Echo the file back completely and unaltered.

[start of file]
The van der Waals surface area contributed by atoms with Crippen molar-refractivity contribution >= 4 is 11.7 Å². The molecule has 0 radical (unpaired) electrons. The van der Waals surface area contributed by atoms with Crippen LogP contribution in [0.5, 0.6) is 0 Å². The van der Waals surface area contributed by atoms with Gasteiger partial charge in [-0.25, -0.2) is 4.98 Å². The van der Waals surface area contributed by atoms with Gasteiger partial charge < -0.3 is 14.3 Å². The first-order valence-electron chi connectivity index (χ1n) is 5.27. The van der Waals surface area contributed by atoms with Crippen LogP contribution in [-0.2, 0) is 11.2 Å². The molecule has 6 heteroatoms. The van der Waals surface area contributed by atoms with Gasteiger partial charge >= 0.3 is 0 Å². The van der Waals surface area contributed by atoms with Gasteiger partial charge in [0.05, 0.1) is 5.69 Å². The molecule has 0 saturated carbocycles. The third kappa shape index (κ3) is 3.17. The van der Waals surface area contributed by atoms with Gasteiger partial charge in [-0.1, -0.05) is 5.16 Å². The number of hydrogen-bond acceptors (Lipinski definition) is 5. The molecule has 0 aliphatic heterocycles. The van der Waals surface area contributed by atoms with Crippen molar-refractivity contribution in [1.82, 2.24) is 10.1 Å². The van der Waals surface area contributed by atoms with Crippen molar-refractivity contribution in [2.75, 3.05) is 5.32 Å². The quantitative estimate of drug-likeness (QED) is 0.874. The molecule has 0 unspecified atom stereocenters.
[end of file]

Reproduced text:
The van der Waals surface area contributed by atoms with Crippen molar-refractivity contribution >= 4 is 11.7 Å². The molecule has 0 radical (unpaired) electrons. The van der Waals surface area contributed by atoms with Crippen LogP contribution in [0.5, 0.6) is 0 Å². The van der Waals surface area contributed by atoms with Gasteiger partial charge in [-0.25, -0.2) is 4.98 Å². The van der Waals surface area contributed by atoms with Gasteiger partial charge < -0.3 is 14.3 Å². The first-order valence-electron chi connectivity index (χ1n) is 5.27. The van der Waals surface area contributed by atoms with Crippen LogP contribution in [-0.2, 0) is 11.2 Å². The molecule has 6 heteroatoms. The van der Waals surface area contributed by atoms with Gasteiger partial charge >= 0.3 is 0 Å². The van der Waals surface area contributed by atoms with Gasteiger partial charge in [0.05, 0.1) is 5.69 Å². The molecule has 0 saturated carbocycles. The third kappa shape index (κ3) is 3.17. The van der Waals surface area contributed by atoms with Gasteiger partial charge in [-0.1, -0.05) is 5.16 Å². The number of hydrogen-bond acceptors (Lipinski definition) is 5. The molecule has 0 aliphatic heterocycles. The van der Waals surface area contributed by atoms with Crippen molar-refractivity contribution in [1.82, 2.24) is 10.1 Å². The van der Waals surface area contributed by atoms with Crippen molar-refractivity contribution in [2.75, 3.05) is 5.32 Å². The quantitative estimate of drug-likeness (QED) is 0.874. The molecule has 0 unspecified atom stereocenters.